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Redox 2021 Predictions: FHIR Is the Spark for Innovation in 2021

vmblog 2021 prediction series 

Industry executives and experts share their predictions for 2021.  Read them in this 13th annual VMblog.com series exclusive.

Predictions for Health IT: FHIR Is the Spark for Innovation in 2021

By Nick Hatt, senior developer, Redox

I will not be the first nor the last to use the Gartner Hype Cycle as a mental model to analyze the trajectory of HL7 FHIR® . Now here we are in 2021, in the midst of a global pandemic, and I'd say we're firmly entrenched in the Trough of Disillusionment. Part of that may be the fact that much of the data sharing for combating the pandemic has fallen back to HL7 version 2

(HL7® v2), a 35-year-old standard. It may also be that federal rulemaking from the 21st Century Cures Act landed this year and FHIR is actually being used to build things. Finally, it may be the sheer complexity of the specification and the ever-expanding set of resources. Thankfully, the Slope of Enlightenment comes next - right?

FHIR (Fast Healthcare Interoperability Resources) is not the cure for COVID-19 data reporting needs, but that is not necessarily due to the FHIR specification itself. In the early days of the pandemic, numerous efforts were started to build FHIR implementation guides around the problems that many countries were dealing with. The SANER implementation guide is one such example for reporting inventory of things like ICU beds and ventilators, and the Logica COVID IG handles exposure, testing, diagnosis and treatment. Ultimately, CSV files won out as the predominant method of exchanging metrics - over FTP or even manually uploaded. Most public health departments still rely on HL7v2 for lab reporting, and that too has taken precedence over FHIR. There are a few key takeaways from this: FHIR supports the rapid development of specifications - essentially an order of magnitude faster than previous standards (which would be published as a PDF), but those who need to implement the standards (IT workers at individual health systems) can't move as quickly as the implementation guides can be published. The existing health IT stack is simply not ready to take FHIR and do creative things with it, especially when CSV files and Excel are alternatives, but we may well see the FHIR stack become more and more relevant in 2021.

Federal rulemaking in 2020 was quickly overshadowed by the gravity of the pandemic, but the rules remain in effect - effectively requiring EHR developers and payers to develop and release FHIR APIs in the next two to three years. FHIR products from Google to AWS and Microsoft all reached major release milestones this year in anticipation of capturing some of the developer market. Despite this, none offers a turnkey solution to meet all of the requirements. In addition, these cloud offerings are still outside the comfort zone of organizations that currently run stovepipe legacy systems and that are on the hook for meeting the rules. Again, this mismatch of solutions is not a problem with FHIR, but it does bring the name down with it.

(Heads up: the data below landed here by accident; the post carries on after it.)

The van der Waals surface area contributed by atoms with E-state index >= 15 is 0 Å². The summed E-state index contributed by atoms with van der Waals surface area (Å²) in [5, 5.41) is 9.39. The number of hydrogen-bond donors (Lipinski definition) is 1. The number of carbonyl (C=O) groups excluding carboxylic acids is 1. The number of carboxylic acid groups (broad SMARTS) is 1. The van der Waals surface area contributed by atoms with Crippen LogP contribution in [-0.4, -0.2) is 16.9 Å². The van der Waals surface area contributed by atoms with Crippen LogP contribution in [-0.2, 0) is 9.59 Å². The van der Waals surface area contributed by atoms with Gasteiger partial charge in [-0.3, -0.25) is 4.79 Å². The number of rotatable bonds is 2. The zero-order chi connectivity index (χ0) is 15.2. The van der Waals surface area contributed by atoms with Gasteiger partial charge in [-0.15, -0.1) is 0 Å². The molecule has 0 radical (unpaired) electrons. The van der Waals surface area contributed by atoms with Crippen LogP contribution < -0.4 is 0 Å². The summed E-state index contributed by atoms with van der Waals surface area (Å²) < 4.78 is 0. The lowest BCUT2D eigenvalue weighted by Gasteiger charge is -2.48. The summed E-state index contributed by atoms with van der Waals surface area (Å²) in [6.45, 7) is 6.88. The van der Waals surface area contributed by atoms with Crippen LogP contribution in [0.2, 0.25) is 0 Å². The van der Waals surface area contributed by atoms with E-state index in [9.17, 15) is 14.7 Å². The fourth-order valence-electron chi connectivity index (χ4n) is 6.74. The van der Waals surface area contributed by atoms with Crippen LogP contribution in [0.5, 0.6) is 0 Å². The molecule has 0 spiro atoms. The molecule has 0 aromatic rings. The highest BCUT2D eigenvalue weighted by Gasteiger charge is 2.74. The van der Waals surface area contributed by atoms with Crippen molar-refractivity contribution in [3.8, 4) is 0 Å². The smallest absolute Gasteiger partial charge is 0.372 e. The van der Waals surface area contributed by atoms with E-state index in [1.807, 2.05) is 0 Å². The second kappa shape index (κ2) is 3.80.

The FHIR specification is nearing 150 resources, of which the number that are "normative" (in their final state) can be counted on two hands. This contrast between "production ready" and "work in progress" is not optimized for new developers and leaves a space for industry to fill - offering products or consulting services to help make sense of it all. This development will ultimately give rise to the Slope of Enlightenment around FHIR. I firmly believe that products and services being launched in 2021 are essentially just right in terms of where they are coming along in FHIR's trajectory in the hype cycle.

I feel confident that the strength of the FHIR standard is well-established, as evidenced by being blessed by the US federal government. The takeaway from efforts to solve COVID-19 with FHIR should not be measured by their efficacy, but rather by the speed with which they were developed and published - a game changer in juxtaposition to previous standards. At this point, FHIR is an imperfect yet critical piece of the public good that will sprout many new innovative ideas in 2021. If we are truly in a Trough of Disillusionment, there are very positive indicators that FHIR will emerge from it and that 2021 should be a banner year.

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About the Author

Nick Hatt 

Nick Hatt is a senior developer and in-house "FHIR-whisperer" at Redox, which reduces the barrier for tech implementation within healthcare organizations by streamlining the integration process through interoperable networks. Nick focuses on support for standards and EHR vendor APIs. Before joining the Redox team, Nick was a developer on the interface team at Epic.

Published Monday, February 01, 2021 7:35 AM by David Marshall
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